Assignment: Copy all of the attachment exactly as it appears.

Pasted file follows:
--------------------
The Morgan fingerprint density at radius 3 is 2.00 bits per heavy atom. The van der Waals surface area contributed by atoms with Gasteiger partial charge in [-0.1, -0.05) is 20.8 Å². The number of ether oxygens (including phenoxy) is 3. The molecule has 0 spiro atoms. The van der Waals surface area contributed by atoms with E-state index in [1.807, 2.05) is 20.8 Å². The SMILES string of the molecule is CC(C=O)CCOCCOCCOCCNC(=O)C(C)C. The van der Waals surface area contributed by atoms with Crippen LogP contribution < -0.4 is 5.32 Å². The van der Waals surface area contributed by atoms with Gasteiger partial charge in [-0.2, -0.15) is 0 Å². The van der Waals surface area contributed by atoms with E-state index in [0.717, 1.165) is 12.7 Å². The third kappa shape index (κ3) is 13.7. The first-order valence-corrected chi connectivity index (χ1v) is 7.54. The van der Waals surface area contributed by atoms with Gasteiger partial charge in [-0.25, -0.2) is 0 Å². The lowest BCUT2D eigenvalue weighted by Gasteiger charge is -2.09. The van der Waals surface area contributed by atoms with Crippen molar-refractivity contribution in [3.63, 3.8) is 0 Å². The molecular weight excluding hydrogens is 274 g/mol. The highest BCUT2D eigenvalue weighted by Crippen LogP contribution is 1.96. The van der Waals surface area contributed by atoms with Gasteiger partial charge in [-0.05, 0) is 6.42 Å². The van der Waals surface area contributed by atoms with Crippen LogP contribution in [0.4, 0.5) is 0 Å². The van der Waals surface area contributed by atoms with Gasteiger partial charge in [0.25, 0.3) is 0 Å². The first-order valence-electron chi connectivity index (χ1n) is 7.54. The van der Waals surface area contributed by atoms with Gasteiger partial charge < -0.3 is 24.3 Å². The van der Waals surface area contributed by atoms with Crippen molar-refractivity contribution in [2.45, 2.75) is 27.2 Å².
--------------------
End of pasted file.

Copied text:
The Morgan fingerprint density at radius 3 is 2.00 bits per heavy atom. The van der Waals surface area contributed by atoms with Gasteiger partial charge in [-0.1, -0.05) is 20.8 Å². The number of ether oxygens (including phenoxy) is 3. The molecule has 0 spiro atoms. The van der Waals surface area contributed by atoms with E-state index in [1.807, 2.05) is 20.8 Å². The SMILES string of the molecule is CC(C=O)CCOCCOCCOCCNC(=O)C(C)C. The van der Waals surface area contributed by atoms with Crippen LogP contribution < -0.4 is 5.32 Å². The van der Waals surface area contributed by atoms with Gasteiger partial charge in [-0.2, -0.15) is 0 Å². The van der Waals surface area contributed by atoms with E-state index in [0.717, 1.165) is 12.7 Å². The third kappa shape index (κ3) is 13.7. The first-order valence-corrected chi connectivity index (χ1v) is 7.54. The van der Waals surface area contributed by atoms with Gasteiger partial charge in [-0.25, -0.2) is 0 Å². The lowest BCUT2D eigenvalue weighted by Gasteiger charge is -2.09. The van der Waals surface area contributed by atoms with Crippen molar-refractivity contribution in [3.63, 3.8) is 0 Å². The molecular weight excluding hydrogens is 274 g/mol. The highest BCUT2D eigenvalue weighted by Crippen LogP contribution is 1.96. The van der Waals surface area contributed by atoms with Gasteiger partial charge in [-0.05, 0) is 6.42 Å². The van der Waals surface area contributed by atoms with Crippen LogP contribution in [0.4, 0.5) is 0 Å². The van der Waals surface area contributed by atoms with Gasteiger partial charge in [0.25, 0.3) is 0 Å². The first-order valence-electron chi connectivity index (χ1n) is 7.54. The van der Waals surface area contributed by atoms with Gasteiger partial charge < -0.3 is 24.3 Å². The van der Waals surface area contributed by atoms with Crippen molar-refractivity contribution in [2.45, 2.75) is 27.2 Å².